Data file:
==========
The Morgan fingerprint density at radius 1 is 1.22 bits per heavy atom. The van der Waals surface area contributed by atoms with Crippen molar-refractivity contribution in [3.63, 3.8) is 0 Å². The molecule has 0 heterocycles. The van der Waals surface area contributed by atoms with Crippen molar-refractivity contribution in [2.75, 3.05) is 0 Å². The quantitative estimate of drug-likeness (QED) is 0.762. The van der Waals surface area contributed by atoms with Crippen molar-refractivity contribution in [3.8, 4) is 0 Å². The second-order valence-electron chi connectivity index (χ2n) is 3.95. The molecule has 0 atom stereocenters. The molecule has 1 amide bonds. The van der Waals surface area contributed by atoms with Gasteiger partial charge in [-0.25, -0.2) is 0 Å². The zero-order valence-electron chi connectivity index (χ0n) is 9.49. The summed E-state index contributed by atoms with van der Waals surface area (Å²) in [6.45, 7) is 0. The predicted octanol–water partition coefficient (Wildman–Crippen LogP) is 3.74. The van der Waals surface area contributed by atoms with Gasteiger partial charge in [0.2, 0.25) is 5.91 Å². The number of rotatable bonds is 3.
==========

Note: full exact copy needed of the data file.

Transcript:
The Morgan fingerprint density at radius 1 is 1.22 bits per heavy atom. The van der Waals surface area contributed by atoms with Crippen molar-refractivity contribution in [3.63, 3.8) is 0 Å². The molecule has 0 heterocycles. The van der Waals surface area contributed by atoms with Crippen molar-refractivity contribution in [2.75, 3.05) is 0 Å². The quantitative estimate of drug-likeness (QED) is 0.762. The van der Waals surface area contributed by atoms with Crippen molar-refractivity contribution in [3.8, 4) is 0 Å². The second-order valence-electron chi connectivity index (χ2n) is 3.95. The molecule has 0 atom stereocenters. The molecule has 1 amide bonds. The van der Waals surface area contributed by atoms with Gasteiger partial charge in [-0.25, -0.2) is 0 Å². The zero-order valence-electron chi connectivity index (χ0n) is 9.49. The summed E-state index contributed by atoms with van der Waals surface area (Å²) in [6.45, 7) is 0. The predicted octanol–water partition coefficient (Wildman–Crippen LogP) is 3.74. The van der Waals surface area contributed by atoms with Gasteiger partial charge in [0.2, 0.25) is 5.91 Å². The number of rotatable bonds is 3.